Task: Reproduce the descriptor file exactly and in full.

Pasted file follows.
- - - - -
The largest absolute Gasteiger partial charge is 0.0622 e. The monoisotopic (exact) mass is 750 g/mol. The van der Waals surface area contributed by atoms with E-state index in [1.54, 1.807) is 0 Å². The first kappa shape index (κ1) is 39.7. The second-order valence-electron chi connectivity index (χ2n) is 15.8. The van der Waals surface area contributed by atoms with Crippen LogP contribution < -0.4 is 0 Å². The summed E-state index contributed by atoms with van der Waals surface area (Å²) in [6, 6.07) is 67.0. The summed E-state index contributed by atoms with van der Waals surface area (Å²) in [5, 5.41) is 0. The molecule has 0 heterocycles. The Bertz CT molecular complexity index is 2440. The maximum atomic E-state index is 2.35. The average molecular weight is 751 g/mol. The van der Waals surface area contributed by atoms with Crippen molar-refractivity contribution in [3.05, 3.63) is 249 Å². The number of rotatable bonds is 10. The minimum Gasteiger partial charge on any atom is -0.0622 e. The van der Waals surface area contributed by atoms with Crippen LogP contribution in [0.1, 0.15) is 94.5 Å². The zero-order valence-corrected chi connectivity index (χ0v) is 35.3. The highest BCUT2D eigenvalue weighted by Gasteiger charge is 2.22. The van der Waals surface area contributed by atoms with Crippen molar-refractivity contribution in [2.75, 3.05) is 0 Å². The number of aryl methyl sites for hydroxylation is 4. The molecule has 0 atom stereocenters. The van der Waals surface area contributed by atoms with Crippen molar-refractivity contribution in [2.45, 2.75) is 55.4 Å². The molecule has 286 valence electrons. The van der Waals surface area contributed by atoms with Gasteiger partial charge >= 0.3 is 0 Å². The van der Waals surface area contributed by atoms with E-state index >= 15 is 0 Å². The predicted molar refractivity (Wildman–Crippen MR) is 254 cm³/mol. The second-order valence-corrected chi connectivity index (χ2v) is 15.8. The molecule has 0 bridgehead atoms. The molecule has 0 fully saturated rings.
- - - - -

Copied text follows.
The largest absolute Gasteiger partial charge is 0.0622 e. The monoisotopic (exact) mass is 750 g/mol. The van der Waals surface area contributed by atoms with E-state index in [1.54, 1.807) is 0 Å². The first kappa shape index (κ1) is 39.7. The second-order valence-electron chi connectivity index (χ2n) is 15.8. The van der Waals surface area contributed by atoms with Crippen LogP contribution < -0.4 is 0 Å². The summed E-state index contributed by atoms with van der Waals surface area (Å²) in [6, 6.07) is 67.0. The summed E-state index contributed by atoms with van der Waals surface area (Å²) in [5, 5.41) is 0. The molecule has 0 heterocycles. The Bertz CT molecular complexity index is 2440. The maximum atomic E-state index is 2.35. The average molecular weight is 751 g/mol. The van der Waals surface area contributed by atoms with Crippen molar-refractivity contribution in [3.05, 3.63) is 249 Å². The number of rotatable bonds is 10. The minimum Gasteiger partial charge on any atom is -0.0622 e. The van der Waals surface area contributed by atoms with Crippen LogP contribution in [0.1, 0.15) is 94.5 Å². The zero-order valence-corrected chi connectivity index (χ0v) is 35.3. The highest BCUT2D eigenvalue weighted by Gasteiger charge is 2.22. The van der Waals surface area contributed by atoms with Crippen molar-refractivity contribution in [2.75, 3.05) is 0 Å². The number of aryl methyl sites for hydroxylation is 4. The molecule has 0 atom stereocenters. The van der Waals surface area contributed by atoms with Crippen molar-refractivity contribution in [2.45, 2.75) is 55.4 Å². The molecule has 286 valence electrons. The van der Waals surface area contributed by atoms with Gasteiger partial charge >= 0.3 is 0 Å². The van der Waals surface area contributed by atoms with E-state index >= 15 is 0 Å². The predicted molar refractivity (Wildman–Crippen MR) is 254 cm³/mol. The second-order valence-corrected chi connectivity index (χ2v) is 15.8. The molecule has 0 bridgehead atoms. The molecule has 0 fully saturated rings.